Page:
(Changes source; adds analyst comments, background)
Aug 25 (Reuters) - A nationalization of Fannie Mae FNM.N and Freddie Mac FRE.N was still unlikely, but the current financial challenges facing the two U.S. housing giants as well as their significance to the economy may eventually require action, said an analyst at Citigroup.
Last week, investors turned increasingly fearful that the federal government will be forced to bail out the two government-sponsored enterprises (GSEs), potentially wiping out the two firms’ equity value.
Analyst Bradley Ball, however, said the GSEs were not entirely without options, and added that they should continue to be most effective in their current shareholder-owned form.
The options that Ball spelt out for the GSEs include — policymakers publicly reassert benefits of the backstop plan that became law last month; their regulator ease the arbitrary capital surplus requirement further; GSEs free up capital by selling mortgage-backed securities to Treasury and/or allowing portfolio assets to run down over time.
Fourth option would be for all parties to “wait-it-out” until market conditions calm, given sufficient capital through at least year-end, Ball added.
“We continue to believe the GSEs are best equipped to provide needed mortgage market stability,” Ball said. The GSEs together own or guarantee about half of the $12 trillion U.S. mortgage market.
“However, recent market pressures make it more difficult for them to execute their mission, potentially forcing management and policymakers to take extraordinary actions,” the analyst added.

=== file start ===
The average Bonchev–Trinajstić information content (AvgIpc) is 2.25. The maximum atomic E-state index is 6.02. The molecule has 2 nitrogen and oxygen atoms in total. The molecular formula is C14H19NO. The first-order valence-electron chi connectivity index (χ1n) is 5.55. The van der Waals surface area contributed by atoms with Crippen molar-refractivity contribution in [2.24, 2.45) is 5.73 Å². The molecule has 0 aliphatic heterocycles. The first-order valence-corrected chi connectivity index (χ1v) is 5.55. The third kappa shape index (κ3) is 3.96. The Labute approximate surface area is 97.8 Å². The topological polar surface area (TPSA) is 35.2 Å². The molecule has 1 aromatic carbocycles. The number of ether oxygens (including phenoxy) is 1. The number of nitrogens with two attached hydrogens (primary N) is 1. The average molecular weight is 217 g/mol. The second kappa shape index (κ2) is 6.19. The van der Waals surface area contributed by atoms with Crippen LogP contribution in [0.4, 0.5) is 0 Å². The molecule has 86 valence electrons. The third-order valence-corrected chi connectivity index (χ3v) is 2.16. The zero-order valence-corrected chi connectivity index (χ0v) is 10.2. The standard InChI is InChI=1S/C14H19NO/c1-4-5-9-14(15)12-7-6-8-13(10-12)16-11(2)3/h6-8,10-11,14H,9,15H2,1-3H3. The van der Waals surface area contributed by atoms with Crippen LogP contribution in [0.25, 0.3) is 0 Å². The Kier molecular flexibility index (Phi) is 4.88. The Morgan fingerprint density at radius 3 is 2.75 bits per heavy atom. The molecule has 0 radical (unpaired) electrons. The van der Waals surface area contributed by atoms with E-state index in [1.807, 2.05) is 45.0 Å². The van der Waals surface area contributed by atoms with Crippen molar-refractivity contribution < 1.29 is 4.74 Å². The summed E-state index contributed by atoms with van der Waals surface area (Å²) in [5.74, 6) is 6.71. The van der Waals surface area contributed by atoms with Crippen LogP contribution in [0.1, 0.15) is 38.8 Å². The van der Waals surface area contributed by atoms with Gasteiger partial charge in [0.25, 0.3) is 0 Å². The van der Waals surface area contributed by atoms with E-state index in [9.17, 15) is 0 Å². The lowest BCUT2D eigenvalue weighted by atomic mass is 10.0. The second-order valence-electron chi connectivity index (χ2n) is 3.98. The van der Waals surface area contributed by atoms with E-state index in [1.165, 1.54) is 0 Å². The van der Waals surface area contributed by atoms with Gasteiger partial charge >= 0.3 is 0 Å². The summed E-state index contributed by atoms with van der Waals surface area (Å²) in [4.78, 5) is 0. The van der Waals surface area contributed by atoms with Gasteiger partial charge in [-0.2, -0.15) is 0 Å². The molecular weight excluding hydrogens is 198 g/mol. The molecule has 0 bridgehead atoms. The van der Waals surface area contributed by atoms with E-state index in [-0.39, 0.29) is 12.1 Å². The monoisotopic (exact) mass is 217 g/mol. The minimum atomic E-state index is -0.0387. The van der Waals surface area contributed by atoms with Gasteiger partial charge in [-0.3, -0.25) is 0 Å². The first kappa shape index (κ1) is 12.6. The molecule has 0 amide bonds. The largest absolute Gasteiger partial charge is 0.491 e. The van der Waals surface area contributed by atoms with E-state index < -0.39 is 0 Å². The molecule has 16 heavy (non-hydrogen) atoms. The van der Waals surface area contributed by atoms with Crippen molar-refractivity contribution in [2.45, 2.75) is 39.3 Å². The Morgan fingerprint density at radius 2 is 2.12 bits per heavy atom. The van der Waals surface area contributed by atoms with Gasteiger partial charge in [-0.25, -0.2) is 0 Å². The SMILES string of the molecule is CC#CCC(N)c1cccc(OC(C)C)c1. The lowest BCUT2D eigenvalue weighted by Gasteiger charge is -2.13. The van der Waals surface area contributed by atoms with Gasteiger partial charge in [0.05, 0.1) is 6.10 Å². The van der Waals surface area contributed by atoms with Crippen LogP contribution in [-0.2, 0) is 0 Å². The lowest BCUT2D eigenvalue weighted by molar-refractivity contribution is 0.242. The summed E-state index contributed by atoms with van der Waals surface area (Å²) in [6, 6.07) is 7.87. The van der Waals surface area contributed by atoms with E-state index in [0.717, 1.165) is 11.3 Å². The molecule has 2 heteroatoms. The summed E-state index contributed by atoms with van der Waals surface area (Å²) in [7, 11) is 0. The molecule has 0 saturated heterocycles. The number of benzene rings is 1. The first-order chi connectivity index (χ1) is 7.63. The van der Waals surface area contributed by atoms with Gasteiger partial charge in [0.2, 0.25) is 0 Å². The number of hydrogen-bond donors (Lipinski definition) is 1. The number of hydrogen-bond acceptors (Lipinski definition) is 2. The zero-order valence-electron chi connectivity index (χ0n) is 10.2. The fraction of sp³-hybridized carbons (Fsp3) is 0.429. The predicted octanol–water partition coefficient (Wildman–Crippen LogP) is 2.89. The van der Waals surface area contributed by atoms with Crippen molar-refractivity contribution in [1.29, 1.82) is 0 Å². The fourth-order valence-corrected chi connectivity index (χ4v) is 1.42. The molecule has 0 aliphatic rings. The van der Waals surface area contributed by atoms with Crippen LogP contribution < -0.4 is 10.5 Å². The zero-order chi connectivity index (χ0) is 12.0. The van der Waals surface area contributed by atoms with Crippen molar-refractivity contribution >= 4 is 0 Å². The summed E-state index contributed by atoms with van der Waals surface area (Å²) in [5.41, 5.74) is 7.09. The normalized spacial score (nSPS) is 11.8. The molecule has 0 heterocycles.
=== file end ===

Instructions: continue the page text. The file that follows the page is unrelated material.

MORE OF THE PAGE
Although such actions are “uncertain,” Ball expects shareholders’ interest to be preserved. He cut his price target on Fannie shares to $9 from $21, and on Freddie to $6 from $16. He rates both stocks “buy.”
Last week, a major credit rating agency cut the preferred share rating on the GSEs amid mounting concern about their ability to access capital. [nN22590161]
Treasury Secretary Henry Paulson last month outlined a series of backstop measures that could be used to support Fannie and Freddie, including a fresh injection of capital from the government.
Speculation has mounted in financial markets that Treasury eventually would be forced to add capital, causing investors to question how such a move could affect the corporate structures. Shares of Fannie were up 1 percent at $5.05 in morning trade on the New York Stock Exchange, while those of Freddie were trading up more than 8 percent at $3.03. (Reporting by Tenzin Pema in Bangalore; Editing by Himani Sarkar)